Both Opposites of Ambition

This post was written by our pastor of counseling, Brad Hambrick.

This post is meant to offer guidance to common “What now?” questions that could emerge from Pastor J.D.’s sermon “Ambition” preached at The Summit Church Saturday/Sunday June 4-5, 2011.

It is so easy to get caught in the habit of thinking that a virtue only has one opposite. What is the opposite of love? Hate. What is the opposite of peace? War. These are the natural and right answers, although incomplete.

The opposite of love is also apathy. The opposite of peace is also denial. Not caring is as alien to love as wanting to do great harm. Pretending things are okay when they are not is as foreign to peace as picking a fight.

We have a habit of only thinking of the aggressive distortions of a virtue (hate or war) and overlooking the passive distortions (apathy or denial). This may be because we were influenced by the movie Bambi more than we realized. Remember Thumper’s mother’s advice, “If you cannot say something nice do not say anything at all.” Too often we live as if God said that and applied it to every virtue of life.

This is as true of ambition as it is of any other virtue. We naturally think of the aggressive distortions of ambition – selfishness, pride, exploitation, neglecting family, etc… We call these sins (rightfully) and condemn those who practice them (too often self-righteously).

Yet we often turn a blind eye to the passive distortions of ambition – fear of failure, purposelessness, low self-esteem, laziness, lack of faith, insecurity, discontentment, etc… We call these personality flaws (mislabeling them) and treat them as if they only need to be more understood and accepted (offering false comfort; Jer. 6:14).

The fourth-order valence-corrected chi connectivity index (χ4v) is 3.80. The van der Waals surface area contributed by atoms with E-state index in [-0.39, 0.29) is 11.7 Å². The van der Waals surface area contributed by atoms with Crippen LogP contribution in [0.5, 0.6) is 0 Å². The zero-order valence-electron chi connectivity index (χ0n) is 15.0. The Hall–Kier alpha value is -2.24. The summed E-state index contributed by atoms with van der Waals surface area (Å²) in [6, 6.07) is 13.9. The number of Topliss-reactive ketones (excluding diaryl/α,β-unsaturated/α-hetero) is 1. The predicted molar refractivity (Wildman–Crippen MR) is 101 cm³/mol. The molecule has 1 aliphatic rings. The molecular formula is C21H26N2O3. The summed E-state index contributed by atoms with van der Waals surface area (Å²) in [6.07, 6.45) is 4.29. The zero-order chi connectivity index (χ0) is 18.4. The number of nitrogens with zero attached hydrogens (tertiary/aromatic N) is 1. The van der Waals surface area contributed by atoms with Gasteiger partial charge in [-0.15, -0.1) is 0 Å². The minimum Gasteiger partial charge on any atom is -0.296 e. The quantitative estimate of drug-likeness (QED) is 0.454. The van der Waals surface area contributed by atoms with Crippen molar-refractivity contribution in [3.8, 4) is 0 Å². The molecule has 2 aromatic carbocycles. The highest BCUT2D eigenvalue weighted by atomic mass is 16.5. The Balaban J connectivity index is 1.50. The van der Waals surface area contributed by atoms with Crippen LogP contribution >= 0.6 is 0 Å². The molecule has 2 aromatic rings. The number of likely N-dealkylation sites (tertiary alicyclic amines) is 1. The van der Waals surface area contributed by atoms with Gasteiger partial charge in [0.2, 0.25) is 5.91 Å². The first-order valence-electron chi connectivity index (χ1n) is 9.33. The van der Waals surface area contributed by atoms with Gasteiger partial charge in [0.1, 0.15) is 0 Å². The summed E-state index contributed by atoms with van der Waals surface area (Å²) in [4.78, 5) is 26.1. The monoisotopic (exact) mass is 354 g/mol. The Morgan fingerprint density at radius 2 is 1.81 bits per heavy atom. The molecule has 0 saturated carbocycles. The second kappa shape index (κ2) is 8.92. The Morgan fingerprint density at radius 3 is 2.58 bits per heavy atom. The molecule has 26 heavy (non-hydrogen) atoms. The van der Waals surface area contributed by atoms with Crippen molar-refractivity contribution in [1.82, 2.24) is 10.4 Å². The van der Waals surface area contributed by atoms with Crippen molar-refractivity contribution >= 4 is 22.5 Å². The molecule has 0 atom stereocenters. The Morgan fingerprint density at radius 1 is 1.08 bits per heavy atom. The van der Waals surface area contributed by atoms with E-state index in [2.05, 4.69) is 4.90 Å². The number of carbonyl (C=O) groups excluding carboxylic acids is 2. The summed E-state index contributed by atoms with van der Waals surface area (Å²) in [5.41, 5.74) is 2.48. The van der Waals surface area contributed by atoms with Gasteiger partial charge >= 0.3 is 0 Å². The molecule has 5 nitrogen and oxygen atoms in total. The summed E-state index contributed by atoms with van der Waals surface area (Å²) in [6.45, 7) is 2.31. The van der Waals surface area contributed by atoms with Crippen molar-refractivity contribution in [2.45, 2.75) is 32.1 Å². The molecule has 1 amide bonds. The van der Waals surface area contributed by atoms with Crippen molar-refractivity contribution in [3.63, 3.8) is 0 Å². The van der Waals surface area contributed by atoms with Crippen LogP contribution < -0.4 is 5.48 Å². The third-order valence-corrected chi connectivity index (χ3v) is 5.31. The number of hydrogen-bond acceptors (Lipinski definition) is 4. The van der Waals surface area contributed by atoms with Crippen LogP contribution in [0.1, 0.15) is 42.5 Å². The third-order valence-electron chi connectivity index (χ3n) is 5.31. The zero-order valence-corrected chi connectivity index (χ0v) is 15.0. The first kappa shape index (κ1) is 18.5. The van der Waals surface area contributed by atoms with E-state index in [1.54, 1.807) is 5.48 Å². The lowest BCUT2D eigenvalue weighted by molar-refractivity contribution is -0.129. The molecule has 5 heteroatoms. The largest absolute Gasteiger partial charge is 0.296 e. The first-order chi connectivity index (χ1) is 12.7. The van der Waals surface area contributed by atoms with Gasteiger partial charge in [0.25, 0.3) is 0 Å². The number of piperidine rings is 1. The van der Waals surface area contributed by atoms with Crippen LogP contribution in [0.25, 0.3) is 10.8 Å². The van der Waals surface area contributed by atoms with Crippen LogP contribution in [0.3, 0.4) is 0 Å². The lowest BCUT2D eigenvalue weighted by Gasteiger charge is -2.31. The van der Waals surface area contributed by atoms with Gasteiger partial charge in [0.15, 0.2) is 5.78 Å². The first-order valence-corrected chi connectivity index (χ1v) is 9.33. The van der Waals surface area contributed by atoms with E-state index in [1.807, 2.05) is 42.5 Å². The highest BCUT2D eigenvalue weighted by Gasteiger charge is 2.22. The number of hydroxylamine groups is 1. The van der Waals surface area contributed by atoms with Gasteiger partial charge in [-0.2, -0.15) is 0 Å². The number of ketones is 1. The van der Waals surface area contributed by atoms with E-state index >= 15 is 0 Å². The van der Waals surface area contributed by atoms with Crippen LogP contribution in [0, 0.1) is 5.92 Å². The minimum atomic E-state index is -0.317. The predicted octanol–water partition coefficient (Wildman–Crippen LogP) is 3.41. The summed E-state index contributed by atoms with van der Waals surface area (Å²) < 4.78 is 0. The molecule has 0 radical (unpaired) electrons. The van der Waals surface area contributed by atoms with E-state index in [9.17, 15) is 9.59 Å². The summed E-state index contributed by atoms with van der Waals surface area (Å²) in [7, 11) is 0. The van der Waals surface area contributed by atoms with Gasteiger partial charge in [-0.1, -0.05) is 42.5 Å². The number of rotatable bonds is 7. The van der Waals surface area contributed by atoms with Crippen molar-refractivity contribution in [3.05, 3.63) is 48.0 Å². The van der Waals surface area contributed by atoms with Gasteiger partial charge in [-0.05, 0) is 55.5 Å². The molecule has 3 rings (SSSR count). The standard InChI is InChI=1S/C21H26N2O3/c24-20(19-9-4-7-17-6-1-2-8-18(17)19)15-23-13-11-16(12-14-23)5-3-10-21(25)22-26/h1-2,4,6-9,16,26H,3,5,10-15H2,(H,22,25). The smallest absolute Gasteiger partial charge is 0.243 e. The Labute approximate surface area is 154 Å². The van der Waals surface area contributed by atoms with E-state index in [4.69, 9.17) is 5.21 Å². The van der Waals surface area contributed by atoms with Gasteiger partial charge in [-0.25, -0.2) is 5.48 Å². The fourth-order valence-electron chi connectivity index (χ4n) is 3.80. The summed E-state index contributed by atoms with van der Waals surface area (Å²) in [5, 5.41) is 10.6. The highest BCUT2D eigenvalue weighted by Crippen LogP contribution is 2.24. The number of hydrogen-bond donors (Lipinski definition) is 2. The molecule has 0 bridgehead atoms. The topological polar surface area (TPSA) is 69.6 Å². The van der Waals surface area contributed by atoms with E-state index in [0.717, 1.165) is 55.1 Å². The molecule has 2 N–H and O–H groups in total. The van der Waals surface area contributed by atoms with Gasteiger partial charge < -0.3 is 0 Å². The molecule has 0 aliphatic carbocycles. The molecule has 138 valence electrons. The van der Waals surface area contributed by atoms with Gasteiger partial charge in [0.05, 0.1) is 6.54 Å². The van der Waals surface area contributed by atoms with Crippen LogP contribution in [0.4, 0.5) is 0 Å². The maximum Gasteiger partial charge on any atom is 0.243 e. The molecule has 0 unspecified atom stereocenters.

The aggressive and passive distortions of any virtue are equally wrong.  Both 5 and -5 are equally distant from 0. Their consequences may be different. But they each equally misrepresent the character of God.

The answer for both is the same learning godly ambition through the Gospel.

Aggressive distortions of godly ambition need to die to self. These distortions serve self through consuming others for the purpose of advancing their own kingdom. Their forms of control are also aggressive as they use power, influence, and money to manipulate others to advance their agenda. They are convinced they are right or have the right to act as they do.

Passive distortions of godly ambition need to die to self. These distortions serve self through protecting self for the purpose of not risking their own kingdom. Their forms of control are passive aggressive as they use guilt, inactivity, or dependency to manipulate others to advance their agenda. They would never admit they are manipulating anyone and would continue their self-protection by how offended they feel at hearing such a suggestion.

It is only the Gospel that allows us to live for a kingdom other than self. We realize that neither the advancement nor the protection of our kingdom will ever really satisfy our souls. We were made for something bigger than self (a thought at the very core of godly ambition).

We begin to consider how our talents, abilities, relationships, possessions, education, and time can be leveraged for the advancement of God’s kingdom. Our creativity is freed from fear (the root of the passive distortions of ambition) because the most precious thing we have is the endless gift of the Gospel. There is no risk with what you cannot lose.

Our end product is freed from self-centeredness (the root of aggressive distortions of ambition) because our mission is captured in the theme “He must increase, but I decrease (John 3:30).” We realize that we were blessed in order than we might be a blessing to others (Gen 12:2).

In the end, we find the joy that can drive our souls for eternity without chewing up the things we love most (spouse and children) and blesses those that God is especially fond of (the homeless, orphans, prisoners, unwed mothers, high school drop outs, etc…, cf James 2:26-27). Now our ambition drives those we love towards God through our example and draws those God loves to Him through our service and generosity. We will, then, do great things by God’s grace as our ambition become what God intended it to be all along.

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J.D. Greear, Ph.D., is the President of the Southern Baptist Convention and pastors the Summit Church in Raleigh-Durham, NC. Tagged by Outreach magazine as one of the fastest growing churches in America, the Summit has grown in the past 8 years from 400 to over 5,000 each weekend. The Summit Church is deeply involved in global church planting, having undertaken the mission to plant 1000 churches in the next 40 years. J.D. has authored Breaking the Islam Code and the upcoming Gospel: Recovering the Power that Made Christianity Revolutionary.